I know from personal experience the proneness of journalists to lie. I once started a peculiar and picturesque fashion of lying myself on the Pacific coast, and it is not dead there to this day.

Whenever I hear of a shower of blood and frogs combined, in California, or a sea serpent found in some desert, there, or a cave frescoed with diamonds and emeralds (always found by an Injun who died before he could finish telling where it was), I say to myself I am the father of this child — I have got to answer for this lie.

And habit is everything — to this day I am liable to lie if I don't watch all the time. The license of the press has scorched every individual of us in our time, I make no doubt.

Poor Stanley was a very god, in England, his praises in every man's mouth. But nobody said anything about his lectures — they were charitably quiet on that head, and were content to praise his higher virtues. But our papers tore the poor creature limb from limb and scattered the fragments from Maine to California — merely because he couldn't lecture well. His prodigious achievement in Africa goes for naught — the man is pulled down and utterly destroyed — but still the persecution follows him as relentlessly from city to city and from village to village as if he had committed some bloody and detestable crime. 9

Bret Harte was suddenly snatched out of obscurity by our papers and throned in the clouds — all the editors in the land stood out in the inclement weather and adored him through their telescopes and swung their hats till they wore them out and then borrowed more; and the first time his family fell sick, and in his trouble and harassment he ground out a rather flat article in place of another heathen Chinee, that hurrahing host said, "Why, this man's a fraud," and then they began to reach up there for him. And they got him, too, and fetched him down, and walked over him, and rolled him in the mud, and tarred and feathered him, and then set him up for a target and have been heaving dirt  at him ever since.10

The result is that the man has had only just nineteen engagements to lecture this year, and the audience have been so scattering, too, that he has never discharged a sentence yet that hit two people at the same time. The man is ruined — never can get up again. And yet he is a person who has great capabilities, and might have accomplished great things for our literature and for himself if he had had a happier chance.

And he made the mistake, too, of doing a pecuniary kindness for a starving beggar of our guild — one of the journalistic shoemaker class — and that beggar made it his business as soon as he got back to San Francisco to publish four columns of exposures of crimes committed by his benefactor, the least of which ought to make any decent man blush. The press that admitted that stuff to its columns had too much license.11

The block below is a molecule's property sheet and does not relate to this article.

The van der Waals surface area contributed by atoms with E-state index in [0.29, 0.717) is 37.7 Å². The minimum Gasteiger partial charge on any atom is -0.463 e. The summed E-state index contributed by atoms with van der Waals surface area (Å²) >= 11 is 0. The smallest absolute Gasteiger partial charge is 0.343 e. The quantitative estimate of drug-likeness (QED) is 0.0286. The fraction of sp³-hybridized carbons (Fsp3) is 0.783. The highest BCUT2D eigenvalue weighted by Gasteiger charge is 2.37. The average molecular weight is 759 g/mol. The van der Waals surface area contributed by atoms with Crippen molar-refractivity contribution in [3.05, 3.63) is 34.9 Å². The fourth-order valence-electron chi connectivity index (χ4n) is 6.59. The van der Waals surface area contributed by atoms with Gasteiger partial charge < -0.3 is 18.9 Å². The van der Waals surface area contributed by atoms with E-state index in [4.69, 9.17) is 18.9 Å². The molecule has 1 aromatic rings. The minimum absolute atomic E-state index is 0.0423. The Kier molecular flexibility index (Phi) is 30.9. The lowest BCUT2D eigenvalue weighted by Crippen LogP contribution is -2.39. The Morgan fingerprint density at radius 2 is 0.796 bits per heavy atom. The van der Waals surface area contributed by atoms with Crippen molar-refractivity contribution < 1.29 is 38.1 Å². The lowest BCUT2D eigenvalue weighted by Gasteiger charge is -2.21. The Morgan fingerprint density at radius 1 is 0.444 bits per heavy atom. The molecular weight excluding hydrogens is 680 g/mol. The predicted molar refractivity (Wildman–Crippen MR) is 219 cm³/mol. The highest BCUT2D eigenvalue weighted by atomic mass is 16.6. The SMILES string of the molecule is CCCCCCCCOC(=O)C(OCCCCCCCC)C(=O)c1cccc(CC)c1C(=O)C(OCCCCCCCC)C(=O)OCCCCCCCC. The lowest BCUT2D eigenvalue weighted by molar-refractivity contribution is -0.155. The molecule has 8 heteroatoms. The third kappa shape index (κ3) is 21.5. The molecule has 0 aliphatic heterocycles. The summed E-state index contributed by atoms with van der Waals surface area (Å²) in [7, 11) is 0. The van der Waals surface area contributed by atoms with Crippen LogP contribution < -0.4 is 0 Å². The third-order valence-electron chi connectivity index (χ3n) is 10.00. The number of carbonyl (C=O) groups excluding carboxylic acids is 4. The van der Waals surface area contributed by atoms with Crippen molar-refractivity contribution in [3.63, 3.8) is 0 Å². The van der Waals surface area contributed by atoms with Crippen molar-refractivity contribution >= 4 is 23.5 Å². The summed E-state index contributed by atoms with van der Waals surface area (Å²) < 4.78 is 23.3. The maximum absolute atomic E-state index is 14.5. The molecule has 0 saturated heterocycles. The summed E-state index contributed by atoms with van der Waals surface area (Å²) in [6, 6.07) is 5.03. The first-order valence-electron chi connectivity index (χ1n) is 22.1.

In a town in Michigan I declined to dine with an editor who was drunk, and he said, in his paper, that my lecture was profane, indecent, and calculated to encourage intemperance. And yet that man never heard it. It might have reformed him if he had.12

A Detroit paper once said that I was in the constant habit of beating my wife and that I still kept this recreation up, although I had crippled her for life and she was no longer able to keep out of my way when I came home in my usual frantic frame of mind. Now scarcely the half of that was true. Perhaps I ought to have sued that man for libel — but I knew better.13

All the papers in America — with a few creditable exceptions — would have found out then, to their satisfaction, that I was a wife beater, Si and they would have given it a pretty general airing, too. Why I have published vicious libels upon people myself — and ought to have been hanged before my time for it, too — if I do say it myself, that shouldn't.

But I will not continue these remarks. I have a sort of vague general idea that there is too much liberty of the press in this country, and that through the absence of all wholesome restraint the newspaper has become in a large degree a national curse, and will probably damn the Republic yet. There are some excellent virtues in newspapers, some powers that wield vast influences for good; and I could have told all about these things, and glorified them exhaustively — but that would have left you gentlemen nothing to say.

1) The New York Times describes the salary grab in some detail. Briefly, according to Wikipedia: "On March 3, 1873, President Grant signed a law that authorized the President's salary to be increased from $25,000 a year to $50,000 a year and Congressmen's salaries to be increased by $2,500. Representatives also received a retroactive pay bonus for previous two years of service. This was done in secret and attached to a general appropriations bill. Reforming newspapers quickly exposed the law and was repealed on January 1874. Grant missed an opportunity to veto the bill and to make a strong statement for good government"
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2) Charles Reade was a British playwright, who, in spite of having studied law, or perhaps because of it, was involved in many lawsuits.

According to Bookseller: the organ of the book trade, By the Booksellers Association of Great Britain and Ireland, Publishers' Association, March 1, 1873

Reade Versus the Morning Advertiser